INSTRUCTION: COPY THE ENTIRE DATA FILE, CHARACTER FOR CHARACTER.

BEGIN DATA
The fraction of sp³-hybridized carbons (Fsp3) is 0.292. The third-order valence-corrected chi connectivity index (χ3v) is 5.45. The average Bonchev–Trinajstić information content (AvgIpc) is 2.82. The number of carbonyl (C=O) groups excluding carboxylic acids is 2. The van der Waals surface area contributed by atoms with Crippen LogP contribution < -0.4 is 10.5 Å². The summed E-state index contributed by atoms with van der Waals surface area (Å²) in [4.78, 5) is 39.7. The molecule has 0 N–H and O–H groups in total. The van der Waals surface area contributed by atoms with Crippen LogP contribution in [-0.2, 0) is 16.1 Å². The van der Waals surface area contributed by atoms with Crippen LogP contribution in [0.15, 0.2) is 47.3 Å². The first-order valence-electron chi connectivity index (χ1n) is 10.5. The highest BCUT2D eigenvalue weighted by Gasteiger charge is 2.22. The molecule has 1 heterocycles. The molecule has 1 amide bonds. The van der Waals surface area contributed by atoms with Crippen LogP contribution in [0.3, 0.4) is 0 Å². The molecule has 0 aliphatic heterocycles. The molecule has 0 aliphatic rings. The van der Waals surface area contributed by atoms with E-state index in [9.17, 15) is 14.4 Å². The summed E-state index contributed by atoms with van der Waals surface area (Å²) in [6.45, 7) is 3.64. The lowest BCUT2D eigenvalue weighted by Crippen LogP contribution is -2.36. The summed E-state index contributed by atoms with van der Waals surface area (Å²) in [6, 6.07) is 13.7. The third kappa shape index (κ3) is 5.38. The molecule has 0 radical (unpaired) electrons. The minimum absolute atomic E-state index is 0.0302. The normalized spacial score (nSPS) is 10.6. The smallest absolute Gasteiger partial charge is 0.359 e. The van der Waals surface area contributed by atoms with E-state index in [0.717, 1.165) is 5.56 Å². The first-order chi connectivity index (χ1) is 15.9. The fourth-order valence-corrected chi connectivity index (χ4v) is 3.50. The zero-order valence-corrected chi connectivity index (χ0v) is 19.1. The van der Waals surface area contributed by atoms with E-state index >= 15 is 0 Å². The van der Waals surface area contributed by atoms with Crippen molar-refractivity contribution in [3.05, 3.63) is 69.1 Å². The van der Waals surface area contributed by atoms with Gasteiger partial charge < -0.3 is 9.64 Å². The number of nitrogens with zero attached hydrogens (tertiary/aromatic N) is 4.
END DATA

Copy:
The fraction of sp³-hybridized carbons (Fsp3) is 0.292. The third-order valence-corrected chi connectivity index (χ3v) is 5.45. The average Bonchev–Trinajstić information content (AvgIpc) is 2.82. The number of carbonyl (C=O) groups excluding carboxylic acids is 2. The van der Waals surface area contributed by atoms with Crippen LogP contribution < -0.4 is 10.5 Å². The summed E-state index contributed by atoms with van der Waals surface area (Å²) in [4.78, 5) is 39.7. The molecule has 0 N–H and O–H groups in total. The van der Waals surface area contributed by atoms with Crippen LogP contribution in [-0.2, 0) is 16.1 Å². The van der Waals surface area contributed by atoms with Crippen LogP contribution in [0.15, 0.2) is 47.3 Å². The first-order valence-electron chi connectivity index (χ1n) is 10.5. The highest BCUT2D eigenvalue weighted by Gasteiger charge is 2.22. The molecule has 1 heterocycles. The molecule has 1 amide bonds. The van der Waals surface area contributed by atoms with Crippen LogP contribution in [0.3, 0.4) is 0 Å². The molecule has 0 aliphatic heterocycles. The molecule has 0 aliphatic rings. The van der Waals surface area contributed by atoms with E-state index in [9.17, 15) is 14.4 Å². The summed E-state index contributed by atoms with van der Waals surface area (Å²) in [6.45, 7) is 3.64. The lowest BCUT2D eigenvalue weighted by Crippen LogP contribution is -2.36. The summed E-state index contributed by atoms with van der Waals surface area (Å²) in [6, 6.07) is 13.7. The third kappa shape index (κ3) is 5.38. The molecule has 0 radical (unpaired) electrons. The minimum absolute atomic E-state index is 0.0302. The normalized spacial score (nSPS) is 10.6. The smallest absolute Gasteiger partial charge is 0.359 e. The van der Waals surface area contributed by atoms with E-state index in [0.717, 1.165) is 5.56 Å². The first-order chi connectivity index (χ1) is 15.9. The fourth-order valence-corrected chi connectivity index (χ4v) is 3.50. The zero-order valence-corrected chi connectivity index (χ0v) is 19.1. The van der Waals surface area contributed by atoms with E-state index >= 15 is 0 Å². The van der Waals surface area contributed by atoms with Crippen molar-refractivity contribution in [3.05, 3.63) is 69.1 Å². The van der Waals surface area contributed by atoms with Gasteiger partial charge < -0.3 is 9.64 Å². The number of nitrogens with zero attached hydrogens (tertiary/aromatic N) is 4.